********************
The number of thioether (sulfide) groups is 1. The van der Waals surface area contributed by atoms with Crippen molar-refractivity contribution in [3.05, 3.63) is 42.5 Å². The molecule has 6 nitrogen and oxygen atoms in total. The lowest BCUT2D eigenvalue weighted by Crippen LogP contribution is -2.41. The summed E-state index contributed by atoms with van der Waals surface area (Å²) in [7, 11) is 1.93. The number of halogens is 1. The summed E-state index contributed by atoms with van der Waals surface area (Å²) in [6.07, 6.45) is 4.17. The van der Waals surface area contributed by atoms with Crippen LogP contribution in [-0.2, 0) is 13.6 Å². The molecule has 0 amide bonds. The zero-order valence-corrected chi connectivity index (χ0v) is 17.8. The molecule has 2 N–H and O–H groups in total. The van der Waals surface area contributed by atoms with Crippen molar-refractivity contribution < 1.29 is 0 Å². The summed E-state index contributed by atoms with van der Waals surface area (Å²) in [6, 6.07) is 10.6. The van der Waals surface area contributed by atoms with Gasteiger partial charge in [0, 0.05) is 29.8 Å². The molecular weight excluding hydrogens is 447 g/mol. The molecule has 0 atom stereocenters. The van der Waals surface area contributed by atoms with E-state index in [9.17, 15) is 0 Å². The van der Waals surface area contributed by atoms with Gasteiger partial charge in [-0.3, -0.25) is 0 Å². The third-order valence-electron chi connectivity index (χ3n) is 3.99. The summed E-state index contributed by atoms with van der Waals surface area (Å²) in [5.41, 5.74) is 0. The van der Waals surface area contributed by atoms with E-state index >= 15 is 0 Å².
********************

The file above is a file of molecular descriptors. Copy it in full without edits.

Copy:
The number of thioether (sulfide) groups is 1. The van der Waals surface area contributed by atoms with Crippen molar-refractivity contribution in [3.05, 3.63) is 42.5 Å². The molecule has 6 nitrogen and oxygen atoms in total. The lowest BCUT2D eigenvalue weighted by Crippen LogP contribution is -2.41. The summed E-state index contributed by atoms with van der Waals surface area (Å²) in [7, 11) is 1.93. The number of halogens is 1. The summed E-state index contributed by atoms with van der Waals surface area (Å²) in [6.07, 6.45) is 4.17. The van der Waals surface area contributed by atoms with Crippen LogP contribution in [-0.2, 0) is 13.6 Å². The molecule has 0 amide bonds. The zero-order valence-corrected chi connectivity index (χ0v) is 17.8. The molecule has 2 N–H and O–H groups in total. The van der Waals surface area contributed by atoms with Crippen molar-refractivity contribution < 1.29 is 0 Å². The summed E-state index contributed by atoms with van der Waals surface area (Å²) in [6, 6.07) is 10.6. The van der Waals surface area contributed by atoms with Gasteiger partial charge in [0, 0.05) is 29.8 Å². The molecular weight excluding hydrogens is 447 g/mol. The molecule has 0 atom stereocenters. The van der Waals surface area contributed by atoms with E-state index in [9.17, 15) is 0 Å². The van der Waals surface area contributed by atoms with Gasteiger partial charge in [-0.3, -0.25) is 0 Å². The third-order valence-electron chi connectivity index (χ3n) is 3.99. The summed E-state index contributed by atoms with van der Waals surface area (Å²) in [5.41, 5.74) is 0. The van der Waals surface area contributed by atoms with E-state index >= 15 is 0 Å².